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After That at Cambridge Junction: Review by Angela Singer

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In Brave New World, Aldous Huxley’s futuristic book published in 1932, the Controller explains why the population is willing to have every detail of their lives controlled. They had been terrified into it.

It followed a war with anthrax bombs.

He says: “After the Nine Years’ War, people were ready to have even their appetites controlled then. Anything for a quiet life.” 


Reminiscent of Huxley’s theme, Amanda Kelleher’s story-telling show is called After That.

Designed for families and with audience participation at the start, this is a parable about “being ordinary” as the price for a life of dull safety.

In Ordinary Town, she says, there is no risk and no danger. Everyone’s health is constantly monitored by a watch on their wrist.

But also she says, there is no fun, no excitement. No downs but no ups. The greengrocer wishes his customers “Have an ordinary day!”

At the beginning of the show, Kelleher asked members of the audience at Cambridge Junction for their “favourite nice things”.

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Some people answer that it’s hearing a child play a musical instrument. It could be anything: ice cream, seeing the sea, or walking in a forest.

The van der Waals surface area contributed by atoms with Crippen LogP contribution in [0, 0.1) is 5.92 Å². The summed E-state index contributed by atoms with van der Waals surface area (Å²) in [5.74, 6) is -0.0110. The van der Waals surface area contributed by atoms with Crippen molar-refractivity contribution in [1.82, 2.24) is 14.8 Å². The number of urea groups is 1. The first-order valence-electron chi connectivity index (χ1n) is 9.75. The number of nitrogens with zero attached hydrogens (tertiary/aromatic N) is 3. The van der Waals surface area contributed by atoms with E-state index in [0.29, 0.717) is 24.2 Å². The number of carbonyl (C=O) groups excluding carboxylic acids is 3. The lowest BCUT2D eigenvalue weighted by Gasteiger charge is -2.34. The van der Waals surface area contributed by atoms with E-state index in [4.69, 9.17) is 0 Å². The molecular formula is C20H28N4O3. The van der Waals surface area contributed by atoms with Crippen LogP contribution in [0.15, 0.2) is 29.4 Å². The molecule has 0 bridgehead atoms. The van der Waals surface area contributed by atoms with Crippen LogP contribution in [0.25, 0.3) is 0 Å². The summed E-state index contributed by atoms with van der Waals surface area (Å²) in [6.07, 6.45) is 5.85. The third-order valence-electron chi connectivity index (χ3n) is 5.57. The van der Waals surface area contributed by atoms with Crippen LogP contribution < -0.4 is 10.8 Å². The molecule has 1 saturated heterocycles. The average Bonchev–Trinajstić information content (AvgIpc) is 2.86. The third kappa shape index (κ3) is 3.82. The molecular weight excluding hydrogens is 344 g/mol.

None of these things exist in ordinary town, we are told. There are no longer any nice things. Everyone has rocks in their belly to keep them anchored, to keep their feet on the ground and their lives safely ordinary.

The story, a modern morality tale, revolves around a woman aged 40 called Grace who finds a cache of musical instruments, unheard in Ordinary Town.

She rebels by playing them and eventually, the vibrations from the music break up the rocks inside people. Shards they emit pierce the safety covering over the town.

Suddenly, the inhabitants can see the hidden and forbidden wonders of the natural world. People can at last see the sea and the stars. Grace, she says is filled with “sunshine and bubbles and brave, stubborn hope.”

After That will be at the Headgate Theatre Rehearsal Room on Saturday and Sunday, October 22 and 23 as part of Colchester Fringe Festival.


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